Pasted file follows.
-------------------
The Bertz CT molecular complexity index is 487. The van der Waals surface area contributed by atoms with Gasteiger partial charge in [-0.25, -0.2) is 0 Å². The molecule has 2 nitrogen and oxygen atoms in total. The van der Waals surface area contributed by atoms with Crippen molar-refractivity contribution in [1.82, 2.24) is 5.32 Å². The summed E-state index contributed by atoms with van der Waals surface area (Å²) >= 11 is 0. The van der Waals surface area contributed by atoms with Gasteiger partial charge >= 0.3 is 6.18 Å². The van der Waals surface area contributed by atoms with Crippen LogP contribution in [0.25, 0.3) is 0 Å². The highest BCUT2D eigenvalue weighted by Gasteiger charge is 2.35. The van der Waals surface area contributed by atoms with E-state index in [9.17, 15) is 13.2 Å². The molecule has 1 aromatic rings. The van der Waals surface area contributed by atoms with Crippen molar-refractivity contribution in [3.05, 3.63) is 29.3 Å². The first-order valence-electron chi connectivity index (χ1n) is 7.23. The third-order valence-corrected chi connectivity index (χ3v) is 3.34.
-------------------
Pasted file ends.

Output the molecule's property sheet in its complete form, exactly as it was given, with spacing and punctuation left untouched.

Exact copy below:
The Bertz CT molecular complexity index is 487. The van der Waals surface area contributed by atoms with Gasteiger partial charge in [-0.25, -0.2) is 0 Å². The molecule has 2 nitrogen and oxygen atoms in total. The van der Waals surface area contributed by atoms with Crippen molar-refractivity contribution in [1.82, 2.24) is 5.32 Å². The summed E-state index contributed by atoms with van der Waals surface area (Å²) >= 11 is 0. The van der Waals surface area contributed by atoms with Gasteiger partial charge >= 0.3 is 6.18 Å². The van der Waals surface area contributed by atoms with Crippen LogP contribution in [0.25, 0.3) is 0 Å². The highest BCUT2D eigenvalue weighted by Gasteiger charge is 2.35. The van der Waals surface area contributed by atoms with E-state index in [9.17, 15) is 13.2 Å². The molecule has 1 aromatic rings. The van der Waals surface area contributed by atoms with Crippen molar-refractivity contribution in [3.05, 3.63) is 29.3 Å². The first-order valence-electron chi connectivity index (χ1n) is 7.23. The third-order valence-corrected chi connectivity index (χ3v) is 3.34.